Published online Aug 3, 2012. doi: 10.5499/wjr.v2.i1.1
Revised: April 18, 2012
Accepted: July 4, 2012
Published online: August 3, 2012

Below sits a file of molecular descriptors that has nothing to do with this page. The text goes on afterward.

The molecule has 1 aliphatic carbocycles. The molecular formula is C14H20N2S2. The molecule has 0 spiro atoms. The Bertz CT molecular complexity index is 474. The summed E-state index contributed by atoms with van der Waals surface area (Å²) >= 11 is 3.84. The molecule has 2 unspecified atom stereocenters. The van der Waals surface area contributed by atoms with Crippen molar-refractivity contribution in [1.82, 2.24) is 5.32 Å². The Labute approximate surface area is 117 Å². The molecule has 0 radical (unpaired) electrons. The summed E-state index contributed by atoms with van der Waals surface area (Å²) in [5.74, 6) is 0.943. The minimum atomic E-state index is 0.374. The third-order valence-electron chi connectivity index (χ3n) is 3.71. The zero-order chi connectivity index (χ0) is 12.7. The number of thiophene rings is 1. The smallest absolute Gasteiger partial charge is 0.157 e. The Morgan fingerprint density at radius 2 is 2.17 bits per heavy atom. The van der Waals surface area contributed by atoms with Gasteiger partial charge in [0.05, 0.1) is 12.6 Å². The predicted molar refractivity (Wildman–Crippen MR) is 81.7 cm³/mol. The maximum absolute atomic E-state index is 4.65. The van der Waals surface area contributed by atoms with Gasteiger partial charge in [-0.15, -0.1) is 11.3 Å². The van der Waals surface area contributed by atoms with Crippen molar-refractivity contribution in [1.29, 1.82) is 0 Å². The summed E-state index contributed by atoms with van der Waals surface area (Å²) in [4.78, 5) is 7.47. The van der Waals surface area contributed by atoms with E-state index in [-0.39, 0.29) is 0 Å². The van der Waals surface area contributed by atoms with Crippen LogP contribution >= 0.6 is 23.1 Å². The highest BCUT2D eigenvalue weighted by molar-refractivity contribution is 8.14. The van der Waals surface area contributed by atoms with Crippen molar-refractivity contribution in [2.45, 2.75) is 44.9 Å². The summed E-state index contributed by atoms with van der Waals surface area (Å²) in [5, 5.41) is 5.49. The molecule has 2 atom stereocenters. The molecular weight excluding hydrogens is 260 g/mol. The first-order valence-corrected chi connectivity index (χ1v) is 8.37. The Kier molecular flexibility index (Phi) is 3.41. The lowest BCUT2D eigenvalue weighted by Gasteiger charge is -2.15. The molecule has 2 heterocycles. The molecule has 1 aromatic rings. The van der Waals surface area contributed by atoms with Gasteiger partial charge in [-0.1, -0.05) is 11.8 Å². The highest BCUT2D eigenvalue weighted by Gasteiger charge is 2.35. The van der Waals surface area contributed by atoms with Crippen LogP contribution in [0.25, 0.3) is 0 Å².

Rheumatoid arthritis (RA) is the most common inflammatory disease of the musculoskeletal system primarily affecting the joints. It is characterized by massive synovial hyperplasia and subsequent destruction of articular cartilage and bone. Although various aspects in the pathogenesis of RA remain unclear, genetic, environmental and of course immunological factors have been involved. Defects in apoptosis seem to play a role in both initiation and perpetuation of RA. Apo2 ligand/ tumor necrosis factor (TNF) related apoptosis-inducing ligand (Apo2L/TRAIL) is a cytokine that belongs to the TNF superfamily capable of inducing apoptosis on tumor cells through activation of the extrinsic pathway. Besides this function, like other members of the TNF superfamily, Apo2L/TRAIL has been shown to exert important functions in the regulation of the immune system. Concerning pathological conditions, the Apo2L/TRAIL signaling pathway plays an important role in the response to infections, in immune surveillance against tumors and in autoimmune diseases such as RA. Furthermore, its implication in suppression of autoimmunity suggests that Apo2L/TRAIL has potential as therapeutic agent not only in cancer but also in autoimmune diseases. In fact, Apo2L/TRAIL-based therapies have been shown effective in various animal models of RA. This review summarizes the current knowledge on the biology of Apo2L/TRAIL and its role in RA.